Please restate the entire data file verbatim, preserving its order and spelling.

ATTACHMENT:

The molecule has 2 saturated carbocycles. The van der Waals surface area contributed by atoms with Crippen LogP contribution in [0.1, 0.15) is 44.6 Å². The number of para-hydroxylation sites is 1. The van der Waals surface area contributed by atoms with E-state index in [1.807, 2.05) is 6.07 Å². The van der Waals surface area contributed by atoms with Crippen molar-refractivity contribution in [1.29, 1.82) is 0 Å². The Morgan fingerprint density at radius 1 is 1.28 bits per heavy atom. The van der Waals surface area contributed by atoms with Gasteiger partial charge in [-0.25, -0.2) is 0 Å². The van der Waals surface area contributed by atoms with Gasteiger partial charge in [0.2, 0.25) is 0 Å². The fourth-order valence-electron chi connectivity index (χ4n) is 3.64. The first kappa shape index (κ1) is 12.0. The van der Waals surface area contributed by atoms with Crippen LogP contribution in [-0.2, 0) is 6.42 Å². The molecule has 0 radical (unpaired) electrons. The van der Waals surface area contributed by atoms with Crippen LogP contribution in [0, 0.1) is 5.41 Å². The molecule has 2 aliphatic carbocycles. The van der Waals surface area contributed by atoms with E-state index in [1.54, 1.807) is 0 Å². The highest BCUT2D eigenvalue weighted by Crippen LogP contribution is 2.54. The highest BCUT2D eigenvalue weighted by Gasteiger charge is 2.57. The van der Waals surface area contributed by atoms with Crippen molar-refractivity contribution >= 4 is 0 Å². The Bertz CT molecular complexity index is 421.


The molecule has 2 saturated carbocycles. The van der Waals surface area contributed by atoms with Crippen LogP contribution in [0.1, 0.15) is 44.6 Å². The number of para-hydroxylation sites is 1. The van der Waals surface area contributed by atoms with E-state index in [1.807, 2.05) is 6.07 Å². The van der Waals surface area contributed by atoms with Crippen molar-refractivity contribution in [1.29, 1.82) is 0 Å². The Morgan fingerprint density at radius 1 is 1.28 bits per heavy atom. The van der Waals surface area contributed by atoms with Gasteiger partial charge in [-0.25, -0.2) is 0 Å². The van der Waals surface area contributed by atoms with Gasteiger partial charge in [0.2, 0.25) is 0 Å². The fourth-order valence-electron chi connectivity index (χ4n) is 3.64. The first kappa shape index (κ1) is 12.0. The van der Waals surface area contributed by atoms with Crippen LogP contribution in [-0.2, 0) is 6.42 Å². The molecule has 0 radical (unpaired) electrons. The van der Waals surface area contributed by atoms with Crippen LogP contribution in [0, 0.1) is 5.41 Å². The molecule has 2 aliphatic carbocycles. The van der Waals surface area contributed by atoms with E-state index in [1.54, 1.807) is 0 Å². The highest BCUT2D eigenvalue weighted by Crippen LogP contribution is 2.54. The highest BCUT2D eigenvalue weighted by Gasteiger charge is 2.57. The van der Waals surface area contributed by atoms with Crippen molar-refractivity contribution >= 4 is 0 Å². The Bertz CT molecular complexity index is 421.